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Dual SG 300-10 mounting and cascading

SG 300-10 user manual states to not mount the switch on either side (I'm assuming this means the right or left ends as you face the front) and that they can be mounted either face-up or face down or flat). The specs further say that a 5" space must be "around all sides" of the unit.

Silly question is what does "all sides of the unit' really mean? (of course given you must mount is somewhere). Also, given the little feet supplied with the unit, it is implicit to me the bottom needs to be only about 1/32" from the horizontal surface it is placed on. If this is true, can this unit be mounted face down on a shelf such as the Leviton 47612-UBK (it's allowing the mounted units to have airflow between the unit and the cabinet back) and have a second SG 300-10 mounted in front of the first that is seperated from the first by either the dual feet or use separation spacers that will fill the available shelf space and maximize the distance between the units - all without degrading the inherent reliability of either?

Lastly, The two SG 300-10's are reaching the internet through a LINKSYS E4200 router. Is it better to have each SG 300-10 occupying its own dedicated port on the router OR to cascade one SG 300-10 to the other SG 300-10 then one of the LINKSYS E4200 router? If the answer is each occupying their own dedicated LINKSYS port, then would it be prudent to load one SG 300-10 with the most active ethernet lines to allow the other SG 300's port power management to shut it down?

Would appreciate any help I can get and thanks in advance.

David Hornstein
Rising star

Hi Robert,

You asked " The specs further say that a 5" space must be "around all sides" of the unit."

We have 11 fanless models within the Small business 300 series, you have two fanless models.  We also have models with fans, that allow air to flow from one side to another, not front to back.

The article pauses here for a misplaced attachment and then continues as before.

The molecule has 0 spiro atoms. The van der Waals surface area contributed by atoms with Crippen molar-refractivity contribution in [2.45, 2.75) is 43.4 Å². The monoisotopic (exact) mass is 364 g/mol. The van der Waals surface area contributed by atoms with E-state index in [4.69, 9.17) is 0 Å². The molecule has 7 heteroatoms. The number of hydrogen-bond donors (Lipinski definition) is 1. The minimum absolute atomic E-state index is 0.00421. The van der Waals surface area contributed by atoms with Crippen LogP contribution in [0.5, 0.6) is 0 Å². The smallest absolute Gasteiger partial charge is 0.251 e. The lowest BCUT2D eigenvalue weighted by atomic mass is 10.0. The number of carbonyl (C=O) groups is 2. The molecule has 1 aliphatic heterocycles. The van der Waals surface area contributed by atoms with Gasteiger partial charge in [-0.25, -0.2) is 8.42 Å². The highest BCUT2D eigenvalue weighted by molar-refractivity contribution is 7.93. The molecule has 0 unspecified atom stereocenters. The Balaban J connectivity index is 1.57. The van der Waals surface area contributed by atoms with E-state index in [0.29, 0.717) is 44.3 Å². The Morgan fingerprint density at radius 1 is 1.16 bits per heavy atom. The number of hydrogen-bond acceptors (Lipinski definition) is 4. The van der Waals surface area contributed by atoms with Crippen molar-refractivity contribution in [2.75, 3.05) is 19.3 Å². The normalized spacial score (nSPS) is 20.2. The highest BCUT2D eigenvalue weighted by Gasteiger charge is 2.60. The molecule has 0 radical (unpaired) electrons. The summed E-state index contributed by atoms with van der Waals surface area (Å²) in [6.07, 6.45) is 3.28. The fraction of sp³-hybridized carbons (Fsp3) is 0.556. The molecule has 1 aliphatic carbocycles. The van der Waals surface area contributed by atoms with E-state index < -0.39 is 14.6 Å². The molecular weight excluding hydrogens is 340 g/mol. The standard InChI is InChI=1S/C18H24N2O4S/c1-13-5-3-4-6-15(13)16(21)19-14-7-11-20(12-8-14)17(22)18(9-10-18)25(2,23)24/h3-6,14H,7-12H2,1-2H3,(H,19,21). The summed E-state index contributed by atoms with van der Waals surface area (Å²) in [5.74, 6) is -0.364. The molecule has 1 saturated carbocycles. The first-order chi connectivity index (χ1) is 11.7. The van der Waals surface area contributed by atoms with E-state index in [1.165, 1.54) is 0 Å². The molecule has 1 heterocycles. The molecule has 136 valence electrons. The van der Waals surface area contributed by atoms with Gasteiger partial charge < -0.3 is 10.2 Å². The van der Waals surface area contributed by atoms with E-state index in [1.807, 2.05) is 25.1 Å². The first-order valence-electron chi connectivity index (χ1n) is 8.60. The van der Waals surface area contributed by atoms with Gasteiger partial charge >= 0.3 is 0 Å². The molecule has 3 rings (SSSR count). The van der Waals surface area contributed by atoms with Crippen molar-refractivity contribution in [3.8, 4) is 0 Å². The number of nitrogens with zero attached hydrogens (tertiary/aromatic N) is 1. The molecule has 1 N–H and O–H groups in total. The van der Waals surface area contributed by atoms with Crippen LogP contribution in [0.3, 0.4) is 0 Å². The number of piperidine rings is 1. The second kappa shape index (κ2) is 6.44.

As you have seen the Quick setup guide  says the following;

There are three ways to physically install the switch:

• Set the switch on a flat surface.

• Mount the switch on a wall (8-port devices only).

• Mount the switch in a standard rack (1 rack unit high).

Do not deploy the device in a location where any of the following conditions exist:

High Ambient Temperature—The ambient temperature must not exceed 104 degrees Fahrenheit (40 degrees Centigrade).

Reduced Air Flow—Both side panels must be unobstructed to prevent overheating.

Mechanical Overloading—The device should be level, stable, and secure to prevent it from sliding or shifting out of position.

Circuit Overloading—Adding the device to the power outlet must not overload that circuit.

etc..  etc...

The switch should have a minimum of 5 inches (130 mm) of clearance on all sides

I personally see no issue with laying one switch on top of the other, with the rubber feet separating switches,

Robert, the bottom line is with clearance,  the internal temperature of the switches should not exceed 104 DegF or 40 DegC or it could affect the operation of the switch. Also,  you don't want to damage appliance cables or DC power supply on the back or the unit  or CAT5e or CAT6 cables on the front of the unit,   by compressing them too much.

That's pretty logical, hence we have given you some guidelines to follow for instalaltion..

You asked " Is it better to have each SG 300-10 occupying its own dedicated port on the router OR to cascade one SG 300-10 to the other SG 300-10 then one of the LINKSYS E4200 router?

I personally have no experience with this model of  linysys router, only the older WRT54G,  but the 300 series switches was designed to be  a standards based product that should be able to work with linksys or other equipment manufacturer routers.

here is a wee example,  my UC560, it has many Gigabit  LAN expansion ports for connection of the ESW or  300 series  switches. So it behaves a bit like the Linksys router, concentrating LAN ports for connection to the switch infrastructure.

Performance is pretty darn good, so it loads switches on in a STAR like topology.

But I also daisy chain one switch into another, and performance is pretty darn good.

There are benefits to both daisy chain with LAG,   and  direct link into centralized router.

Try it both ways, and you'll quickly get a feel if it matters or not.

regards Dave

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